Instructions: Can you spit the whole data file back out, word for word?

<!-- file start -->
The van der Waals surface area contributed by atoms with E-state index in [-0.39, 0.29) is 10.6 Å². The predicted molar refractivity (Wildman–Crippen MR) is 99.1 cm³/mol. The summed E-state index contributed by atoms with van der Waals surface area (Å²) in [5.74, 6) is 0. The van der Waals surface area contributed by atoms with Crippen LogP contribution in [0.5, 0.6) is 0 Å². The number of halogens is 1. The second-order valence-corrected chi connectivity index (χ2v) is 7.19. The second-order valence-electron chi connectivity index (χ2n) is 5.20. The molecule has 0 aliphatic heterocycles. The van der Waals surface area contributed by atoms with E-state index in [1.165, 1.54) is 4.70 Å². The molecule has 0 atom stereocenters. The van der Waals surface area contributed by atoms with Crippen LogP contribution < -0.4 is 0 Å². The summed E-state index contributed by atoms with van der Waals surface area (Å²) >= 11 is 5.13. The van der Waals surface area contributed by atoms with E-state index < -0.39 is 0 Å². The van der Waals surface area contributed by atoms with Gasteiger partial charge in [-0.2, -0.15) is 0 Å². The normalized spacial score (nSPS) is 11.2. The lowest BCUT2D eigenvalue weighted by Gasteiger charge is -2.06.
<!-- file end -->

The van der Waals surface area contributed by atoms with E-state index in [-0.39, 0.29) is 10.6 Å². The predicted molar refractivity (Wildman–Crippen MR) is 99.1 cm³/mol. The summed E-state index contributed by atoms with van der Waals surface area (Å²) in [5.74, 6) is 0. The van der Waals surface area contributed by atoms with Crippen LogP contribution in [0.5, 0.6) is 0 Å². The number of halogens is 1. The second-order valence-corrected chi connectivity index (χ2v) is 7.19. The second-order valence-electron chi connectivity index (χ2n) is 5.20. The molecule has 0 aliphatic heterocycles. The van der Waals surface area contributed by atoms with E-state index in [1.165, 1.54) is 4.70 Å². The molecule has 0 atom stereocenters. The van der Waals surface area contributed by atoms with Crippen LogP contribution < -0.4 is 0 Å². The summed E-state index contributed by atoms with van der Waals surface area (Å²) >= 11 is 5.13. The van der Waals surface area contributed by atoms with E-state index < -0.39 is 0 Å². The van der Waals surface area contributed by atoms with Gasteiger partial charge in [-0.2, -0.15) is 0 Å². The normalized spacial score (nSPS) is 11.2. The lowest BCUT2D eigenvalue weighted by Gasteiger charge is -2.06.